$\ds{{n \brace m}}$ is a Stirling Number of the Second Kind.

Then, \begin{align} \sum_{j = 0}^{m}{m \choose j}(-1)^{m - j}\,j^{k} & = k!\,m!{k \brace m}\,{1 \over k!} = \bbx{m!{k \brace m}} \end{align}

  • $\begingroup$ I'm afraid I don't follow the substitution $j^k=\left\{k!\left[z^k\right]e^{jz}\right\}.$ are the braces and brackets grouping symbols, or indicative of some functions? What is $z$? $\endgroup$ – Cameron Buie Jul 23 '17 at 15:47
  • $\begingroup$ @CameronBuie $\left[z^{k}\right]\mathrm{f}\left(z\right)$ denotes the coefficient of $z^{k}$ in the $\mathrm{f}\left(z\right)$ expansion in powers of $z$. Note that $\mathrm{e}^{jz} = \sum_{\ell = 0}^{\infty}{j^{\ell}z^{\ell} \over \ell!}$ such that $\left[z^{k}\right]\mathrm{e}^{jz} = {j^{k} \over k!}$. The braces $\left\{\right\}$ is just for grouping... Thanks for your remark. $\endgroup$ – Felix Marin Jul 23 '17 at 15:57

You don't need to know any combinatorics to solve your original problem, just linear algebra (which happens to have combinatorial consequences). Let $S$ denote the (forward) shift operator, which sends a sequence $a_n$ to the sequence

$$(Sa)_n = a_{n+1}.$$

Saying that a sequence satisfies a linear recurrence $a_{n+k} = c_{k-1} a_{n+k-1} + \dots + c_0 a_n$ is equivalent to saying that it satisfies

$$(S^k - c_{k-1} S^{k-1} - \dots - c_0) a = 0.$$

Here are some simple observations:

  1. $a_n = r^n$ satisfies $(S - r) a = 0$.
  2. $(S - 1)$ computes the forward difference $(\Delta a)_n = a_{n+1} - a_n$. The forward difference of a polynomial of degree $d$ is a polynomial of degree $d-1$, so it follows that $a_n = n^d$ satisfies $(S - 1)^{d+1} a = 0$.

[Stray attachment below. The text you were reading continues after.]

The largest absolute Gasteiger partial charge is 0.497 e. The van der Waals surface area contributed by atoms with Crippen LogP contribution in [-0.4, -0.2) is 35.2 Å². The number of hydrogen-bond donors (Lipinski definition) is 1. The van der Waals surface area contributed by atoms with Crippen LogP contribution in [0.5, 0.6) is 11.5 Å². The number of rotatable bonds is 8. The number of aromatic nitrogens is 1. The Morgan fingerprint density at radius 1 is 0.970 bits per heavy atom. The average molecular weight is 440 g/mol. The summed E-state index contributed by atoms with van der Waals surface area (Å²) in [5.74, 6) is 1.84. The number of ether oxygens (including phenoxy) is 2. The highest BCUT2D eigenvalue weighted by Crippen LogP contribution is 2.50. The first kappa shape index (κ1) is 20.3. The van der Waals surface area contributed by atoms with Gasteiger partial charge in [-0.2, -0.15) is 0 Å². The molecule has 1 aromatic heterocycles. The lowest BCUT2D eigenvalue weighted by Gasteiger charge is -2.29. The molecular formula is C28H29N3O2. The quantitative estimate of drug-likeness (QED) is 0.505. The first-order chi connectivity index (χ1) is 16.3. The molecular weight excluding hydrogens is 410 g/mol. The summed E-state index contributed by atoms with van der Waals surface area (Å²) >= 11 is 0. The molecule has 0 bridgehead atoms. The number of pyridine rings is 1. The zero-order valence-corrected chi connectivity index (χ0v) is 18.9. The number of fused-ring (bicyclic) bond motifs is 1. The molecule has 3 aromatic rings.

3. If $a_n = n^k r^n$ then

$$\boxed{ (S - r) a = (n + 1)^k r^{n+1} - n^k r^{n+1} = (\Delta n^k) r^{n+1} }.$$

This is the key computation. Induction gives

$$(S - r)^i a = (\Delta^i n^k) r^{n+i}$$

and hence

$$(S - r)^m a = 0, m \ge k + 1.$$

In fact it's possible to reformulate the entire theory of linear recurrences in terms of the shift operator; basically the point is that you can factor $S^k - c_{k-1} S^{k-1} - \dots$ into irreducible factors, as a polynomial in $S$.

The Stirling numbers appear implicitly in this computation as the value of $\Delta^i n^k$ at $0$. Here are some other notes regarding the patterns that have been described in this discussion so far:

  1. $$\Delta^i a = (S - 1)^i a = \sum_{j=0}^i (-1)^{i-j} {i \choose j} S^j a$$
  2. If $a_n = c_d n^d + \dots$ is a polynomial of degree $d$ with leading coefficient $c_d$, then $(\Delta a)_n = d c_d n^{d-1} + \dots$ is a polynomial of degree $d-1$ with leading coefficient $dc_d$.
  3. Inducting on 5 gives $(\Delta^d n^d) = d!$.

Your Answer

By clicking “Post Your Answer”, you agree to our terms of service, privacy policy and cookie policy

Not the answer you're looking for? Browse other questions tagged or ask your own question.